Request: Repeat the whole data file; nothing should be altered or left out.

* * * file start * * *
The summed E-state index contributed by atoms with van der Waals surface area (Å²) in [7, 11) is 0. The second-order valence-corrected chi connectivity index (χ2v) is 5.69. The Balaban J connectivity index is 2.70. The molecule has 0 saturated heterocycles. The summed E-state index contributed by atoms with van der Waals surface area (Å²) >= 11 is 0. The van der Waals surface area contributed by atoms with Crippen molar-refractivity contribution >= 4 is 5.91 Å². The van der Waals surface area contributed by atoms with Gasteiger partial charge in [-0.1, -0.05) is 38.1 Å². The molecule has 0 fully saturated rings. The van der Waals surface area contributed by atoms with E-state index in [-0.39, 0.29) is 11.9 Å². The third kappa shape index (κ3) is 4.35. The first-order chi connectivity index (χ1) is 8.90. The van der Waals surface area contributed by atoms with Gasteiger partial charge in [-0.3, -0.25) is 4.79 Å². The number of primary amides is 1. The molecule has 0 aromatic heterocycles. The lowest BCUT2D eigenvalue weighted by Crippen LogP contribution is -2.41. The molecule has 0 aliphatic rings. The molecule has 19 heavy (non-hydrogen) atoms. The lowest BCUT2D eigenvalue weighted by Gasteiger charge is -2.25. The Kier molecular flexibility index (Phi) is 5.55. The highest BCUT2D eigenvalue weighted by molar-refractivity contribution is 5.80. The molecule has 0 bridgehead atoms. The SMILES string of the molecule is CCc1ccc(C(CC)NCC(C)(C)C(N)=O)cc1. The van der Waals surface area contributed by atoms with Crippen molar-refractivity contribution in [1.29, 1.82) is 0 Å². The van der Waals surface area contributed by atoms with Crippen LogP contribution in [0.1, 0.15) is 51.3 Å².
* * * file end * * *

The summed E-state index contributed by atoms with van der Waals surface area (Å²) in [7, 11) is 0. The second-order valence-corrected chi connectivity index (χ2v) is 5.69. The Balaban J connectivity index is 2.70. The molecule has 0 saturated heterocycles. The summed E-state index contributed by atoms with van der Waals surface area (Å²) >= 11 is 0. The van der Waals surface area contributed by atoms with Crippen molar-refractivity contribution >= 4 is 5.91 Å². The van der Waals surface area contributed by atoms with Gasteiger partial charge in [-0.1, -0.05) is 38.1 Å². The molecule has 0 fully saturated rings. The van der Waals surface area contributed by atoms with E-state index in [-0.39, 0.29) is 11.9 Å². The third kappa shape index (κ3) is 4.35. The first-order chi connectivity index (χ1) is 8.90. The van der Waals surface area contributed by atoms with Gasteiger partial charge in [-0.3, -0.25) is 4.79 Å². The number of primary amides is 1. The molecule has 0 aromatic heterocycles. The lowest BCUT2D eigenvalue weighted by Crippen LogP contribution is -2.41. The molecule has 0 aliphatic rings. The molecule has 19 heavy (non-hydrogen) atoms. The lowest BCUT2D eigenvalue weighted by Gasteiger charge is -2.25. The Kier molecular flexibility index (Phi) is 5.55. The highest BCUT2D eigenvalue weighted by molar-refractivity contribution is 5.80. The molecule has 0 bridgehead atoms. The SMILES string of the molecule is CCc1ccc(C(CC)NCC(C)(C)C(N)=O)cc1. The van der Waals surface area contributed by atoms with Crippen molar-refractivity contribution in [1.29, 1.82) is 0 Å². The van der Waals surface area contributed by atoms with Crippen LogP contribution in [0.1, 0.15) is 51.3 Å².